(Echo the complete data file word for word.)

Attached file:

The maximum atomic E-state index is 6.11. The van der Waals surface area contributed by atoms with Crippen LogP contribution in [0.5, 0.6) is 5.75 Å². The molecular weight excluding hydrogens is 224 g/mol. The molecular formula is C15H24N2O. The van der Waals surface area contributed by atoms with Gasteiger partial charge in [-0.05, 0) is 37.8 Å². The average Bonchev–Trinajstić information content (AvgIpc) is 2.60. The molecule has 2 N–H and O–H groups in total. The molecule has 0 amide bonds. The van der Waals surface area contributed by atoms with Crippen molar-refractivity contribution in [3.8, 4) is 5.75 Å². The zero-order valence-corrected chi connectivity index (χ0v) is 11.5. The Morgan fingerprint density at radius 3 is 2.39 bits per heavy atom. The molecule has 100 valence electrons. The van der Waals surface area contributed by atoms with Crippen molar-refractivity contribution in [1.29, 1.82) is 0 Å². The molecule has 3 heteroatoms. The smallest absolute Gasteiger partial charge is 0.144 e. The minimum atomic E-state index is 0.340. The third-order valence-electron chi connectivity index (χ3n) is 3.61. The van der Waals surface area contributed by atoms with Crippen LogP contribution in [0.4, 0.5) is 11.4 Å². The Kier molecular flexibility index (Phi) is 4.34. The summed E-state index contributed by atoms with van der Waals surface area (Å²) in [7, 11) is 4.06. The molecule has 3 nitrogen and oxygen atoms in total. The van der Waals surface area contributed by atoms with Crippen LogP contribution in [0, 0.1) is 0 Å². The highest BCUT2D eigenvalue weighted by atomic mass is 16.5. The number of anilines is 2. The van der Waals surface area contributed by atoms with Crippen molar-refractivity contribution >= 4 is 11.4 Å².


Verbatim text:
The maximum atomic E-state index is 6.11. The van der Waals surface area contributed by atoms with Crippen LogP contribution in [0.5, 0.6) is 5.75 Å². The molecular weight excluding hydrogens is 224 g/mol. The molecular formula is C15H24N2O. The van der Waals surface area contributed by atoms with Gasteiger partial charge in [-0.05, 0) is 37.8 Å². The average Bonchev–Trinajstić information content (AvgIpc) is 2.60. The molecule has 2 N–H and O–H groups in total. The molecule has 0 amide bonds. The van der Waals surface area contributed by atoms with Crippen molar-refractivity contribution in [3.8, 4) is 5.75 Å². The zero-order valence-corrected chi connectivity index (χ0v) is 11.5. The Morgan fingerprint density at radius 3 is 2.39 bits per heavy atom. The molecule has 100 valence electrons. The van der Waals surface area contributed by atoms with Crippen molar-refractivity contribution in [1.29, 1.82) is 0 Å². The molecule has 3 heteroatoms. The smallest absolute Gasteiger partial charge is 0.144 e. The minimum atomic E-state index is 0.340. The third-order valence-electron chi connectivity index (χ3n) is 3.61. The van der Waals surface area contributed by atoms with Crippen LogP contribution in [0.4, 0.5) is 11.4 Å². The Kier molecular flexibility index (Phi) is 4.34. The summed E-state index contributed by atoms with van der Waals surface area (Å²) in [7, 11) is 4.06. The molecule has 3 nitrogen and oxygen atoms in total. The van der Waals surface area contributed by atoms with Crippen LogP contribution in [0, 0.1) is 0 Å². The highest BCUT2D eigenvalue weighted by atomic mass is 16.5. The number of anilines is 2. The van der Waals surface area contributed by atoms with Crippen molar-refractivity contribution >= 4 is 11.4 Å².